I was delighted to come across this essay by Nick Ripatrazone in which he says that Pynchon is ‘difficult, dated, and frustrating’, with sentences that ‘are labyrinthine and recursive: full of noise. As his sentences become paragraphs, and his paragraphs span pages, the novel becomes a whirlwind of paranoia; a test of a reader’s endurance and patience.’ Having been eager to read The Crying of Lot 49 based on McHale’s critique of the book, I had nearly wept with frustration when I had to put it away, right next to Ulysses on a shelf of books that I mean to return to, someday.

http://www.themillions.com/2015/04/difficult-dated-frustrating-prophetic-teaching-thomas-pynchon.html

‘The Crying of Lot 49 makes students consider what happens when a work of art might not have any traditional secrets to reveal’, says Ripatrazone, adding that ‘Pynchon’s fiction is like a literary workout that forces them to build from the ground up as readers. When students read easier works of literature, they might become deluded into thinking that all language is employed in the service of clear communication. Pynchon’s paradoxes make them return to other, non-literary texts with a bit more skepticism and independent thinking.’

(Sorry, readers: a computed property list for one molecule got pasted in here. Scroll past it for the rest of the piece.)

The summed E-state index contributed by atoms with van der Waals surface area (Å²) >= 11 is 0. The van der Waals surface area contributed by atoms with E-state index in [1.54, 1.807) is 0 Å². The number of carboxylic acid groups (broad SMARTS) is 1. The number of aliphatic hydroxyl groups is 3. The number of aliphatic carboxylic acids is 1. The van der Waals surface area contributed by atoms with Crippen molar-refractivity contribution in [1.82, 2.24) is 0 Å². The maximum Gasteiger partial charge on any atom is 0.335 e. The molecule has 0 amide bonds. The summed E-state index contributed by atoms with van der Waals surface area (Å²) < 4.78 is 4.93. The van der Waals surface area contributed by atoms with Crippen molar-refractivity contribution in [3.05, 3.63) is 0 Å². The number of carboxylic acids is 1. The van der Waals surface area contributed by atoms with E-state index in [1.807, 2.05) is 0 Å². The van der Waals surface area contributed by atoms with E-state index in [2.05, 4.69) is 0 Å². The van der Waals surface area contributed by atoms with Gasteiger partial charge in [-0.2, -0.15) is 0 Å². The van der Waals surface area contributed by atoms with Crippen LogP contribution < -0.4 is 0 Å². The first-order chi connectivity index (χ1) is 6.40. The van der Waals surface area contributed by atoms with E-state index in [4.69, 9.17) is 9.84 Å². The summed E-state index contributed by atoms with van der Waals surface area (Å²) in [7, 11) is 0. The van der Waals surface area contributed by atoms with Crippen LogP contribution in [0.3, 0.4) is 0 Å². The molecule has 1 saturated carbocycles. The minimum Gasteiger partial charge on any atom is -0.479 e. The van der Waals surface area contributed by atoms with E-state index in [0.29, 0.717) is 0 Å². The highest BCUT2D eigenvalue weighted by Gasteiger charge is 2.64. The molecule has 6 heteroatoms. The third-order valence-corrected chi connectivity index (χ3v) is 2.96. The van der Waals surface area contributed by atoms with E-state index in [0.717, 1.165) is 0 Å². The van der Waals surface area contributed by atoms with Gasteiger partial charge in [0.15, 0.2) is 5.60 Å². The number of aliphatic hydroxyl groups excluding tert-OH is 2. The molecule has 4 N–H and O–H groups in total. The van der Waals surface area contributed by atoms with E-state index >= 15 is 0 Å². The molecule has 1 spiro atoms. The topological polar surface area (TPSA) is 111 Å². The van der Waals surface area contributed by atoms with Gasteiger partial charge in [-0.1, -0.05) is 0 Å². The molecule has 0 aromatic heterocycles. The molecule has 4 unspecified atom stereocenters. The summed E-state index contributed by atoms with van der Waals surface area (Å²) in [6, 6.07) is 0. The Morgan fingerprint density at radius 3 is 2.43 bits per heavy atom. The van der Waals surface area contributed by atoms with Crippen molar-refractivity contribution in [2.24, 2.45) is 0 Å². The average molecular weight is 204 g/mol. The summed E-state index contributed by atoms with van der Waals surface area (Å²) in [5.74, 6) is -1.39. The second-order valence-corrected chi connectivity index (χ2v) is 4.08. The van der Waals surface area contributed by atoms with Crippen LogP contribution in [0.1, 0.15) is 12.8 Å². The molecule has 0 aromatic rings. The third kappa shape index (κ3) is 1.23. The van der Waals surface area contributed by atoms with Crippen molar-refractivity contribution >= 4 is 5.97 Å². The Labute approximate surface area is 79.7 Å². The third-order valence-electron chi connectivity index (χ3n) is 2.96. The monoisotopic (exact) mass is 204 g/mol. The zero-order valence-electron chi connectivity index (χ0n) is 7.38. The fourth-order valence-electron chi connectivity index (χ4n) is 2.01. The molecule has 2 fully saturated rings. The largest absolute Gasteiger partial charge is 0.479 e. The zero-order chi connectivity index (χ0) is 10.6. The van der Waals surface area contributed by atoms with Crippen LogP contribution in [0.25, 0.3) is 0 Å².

Yet another book on that shelf is the verse novel The Distance Between Us. As I look at the shelf, a pattern begins to emerge. Art created for its own sake, that rejoices in itself and somehow remains at a distance from the reader.

The Lightworker’s Song

When this came up on my playlist today, I was reminded of M, a dear friend from Jordan with whom I share a mutual affinity for this song. We call each other lightworkers, though I have a long way to go to be called one, yet. As an empath, I tend to enclose myself in a bubble and block out the world to protect my energy. While she is an open, friendly soul radiating positivity and good vibes. Who warms up to everything and everyone around her, reaches out naturally to pick up and cuddle babies when she sees them, and who wouldn’t think twice before walking up to a stranger in trouble to offer help. She is a supremely talented writer and though her poetry does not rhyme it still feels like music, the words gushing forth like water from a spring, and reminds me of pearls scattered across the page.